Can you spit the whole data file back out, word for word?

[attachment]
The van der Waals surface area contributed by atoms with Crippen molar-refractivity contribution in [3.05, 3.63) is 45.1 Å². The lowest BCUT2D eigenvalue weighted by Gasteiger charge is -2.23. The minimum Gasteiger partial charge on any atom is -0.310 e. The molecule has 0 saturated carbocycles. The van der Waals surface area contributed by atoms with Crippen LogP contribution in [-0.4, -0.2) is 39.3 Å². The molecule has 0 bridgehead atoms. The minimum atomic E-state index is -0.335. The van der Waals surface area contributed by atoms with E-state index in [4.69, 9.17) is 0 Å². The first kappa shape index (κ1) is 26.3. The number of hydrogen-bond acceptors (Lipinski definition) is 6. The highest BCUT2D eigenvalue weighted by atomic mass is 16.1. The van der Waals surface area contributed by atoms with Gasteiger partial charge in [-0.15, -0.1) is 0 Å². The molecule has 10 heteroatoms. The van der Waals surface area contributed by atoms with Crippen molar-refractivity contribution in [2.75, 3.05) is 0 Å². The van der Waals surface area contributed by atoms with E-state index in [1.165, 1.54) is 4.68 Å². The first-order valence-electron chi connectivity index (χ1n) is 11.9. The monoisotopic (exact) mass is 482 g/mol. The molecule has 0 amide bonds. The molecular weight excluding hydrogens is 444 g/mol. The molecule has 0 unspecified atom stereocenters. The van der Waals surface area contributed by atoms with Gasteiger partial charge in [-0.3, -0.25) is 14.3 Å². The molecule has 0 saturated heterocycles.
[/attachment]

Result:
The van der Waals surface area contributed by atoms with Crippen molar-refractivity contribution in [3.05, 3.63) is 45.1 Å². The lowest BCUT2D eigenvalue weighted by Gasteiger charge is -2.23. The minimum Gasteiger partial charge on any atom is -0.310 e. The molecule has 0 saturated carbocycles. The van der Waals surface area contributed by atoms with Crippen LogP contribution in [-0.4, -0.2) is 39.3 Å². The molecule has 0 bridgehead atoms. The minimum atomic E-state index is -0.335. The van der Waals surface area contributed by atoms with E-state index in [4.69, 9.17) is 0 Å². The first kappa shape index (κ1) is 26.3. The number of hydrogen-bond acceptors (Lipinski definition) is 6. The highest BCUT2D eigenvalue weighted by atomic mass is 16.1. The van der Waals surface area contributed by atoms with Gasteiger partial charge in [-0.15, -0.1) is 0 Å². The molecule has 10 heteroatoms. The van der Waals surface area contributed by atoms with Crippen molar-refractivity contribution in [2.75, 3.05) is 0 Å². The van der Waals surface area contributed by atoms with E-state index in [1.165, 1.54) is 4.68 Å². The first-order valence-electron chi connectivity index (χ1n) is 11.9. The monoisotopic (exact) mass is 482 g/mol. The molecule has 0 amide bonds. The molecular weight excluding hydrogens is 444 g/mol. The molecule has 0 unspecified atom stereocenters. The van der Waals surface area contributed by atoms with Gasteiger partial charge in [-0.3, -0.25) is 14.3 Å². The molecule has 0 saturated heterocycles.